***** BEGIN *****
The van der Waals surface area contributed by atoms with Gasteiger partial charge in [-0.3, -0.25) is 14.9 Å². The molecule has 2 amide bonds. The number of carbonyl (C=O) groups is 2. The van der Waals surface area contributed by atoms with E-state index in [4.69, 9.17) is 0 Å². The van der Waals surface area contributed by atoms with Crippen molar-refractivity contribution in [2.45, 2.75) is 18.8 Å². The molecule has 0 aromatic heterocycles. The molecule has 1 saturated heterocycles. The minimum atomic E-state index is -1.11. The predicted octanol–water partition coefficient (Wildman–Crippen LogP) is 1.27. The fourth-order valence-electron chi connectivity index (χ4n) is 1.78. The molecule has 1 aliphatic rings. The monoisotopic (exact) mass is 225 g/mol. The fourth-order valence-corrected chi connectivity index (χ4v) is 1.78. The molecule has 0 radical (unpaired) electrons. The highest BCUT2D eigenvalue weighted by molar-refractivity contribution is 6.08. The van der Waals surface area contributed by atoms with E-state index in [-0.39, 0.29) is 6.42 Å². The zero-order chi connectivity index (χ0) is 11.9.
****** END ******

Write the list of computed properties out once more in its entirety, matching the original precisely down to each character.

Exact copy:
The van der Waals surface area contributed by atoms with Gasteiger partial charge in [-0.3, -0.25) is 14.9 Å². The molecule has 2 amide bonds. The number of carbonyl (C=O) groups is 2. The van der Waals surface area contributed by atoms with E-state index in [4.69, 9.17) is 0 Å². The van der Waals surface area contributed by atoms with Crippen molar-refractivity contribution in [2.45, 2.75) is 18.8 Å². The molecule has 0 aromatic heterocycles. The molecule has 1 saturated heterocycles. The minimum atomic E-state index is -1.11. The predicted octanol–water partition coefficient (Wildman–Crippen LogP) is 1.27. The fourth-order valence-electron chi connectivity index (χ4n) is 1.78. The molecule has 1 aliphatic rings. The monoisotopic (exact) mass is 225 g/mol. The fourth-order valence-corrected chi connectivity index (χ4v) is 1.78. The molecule has 0 radical (unpaired) electrons. The highest BCUT2D eigenvalue weighted by molar-refractivity contribution is 6.08. The van der Waals surface area contributed by atoms with E-state index in [-0.39, 0.29) is 6.42 Å². The zero-order chi connectivity index (χ0) is 11.9.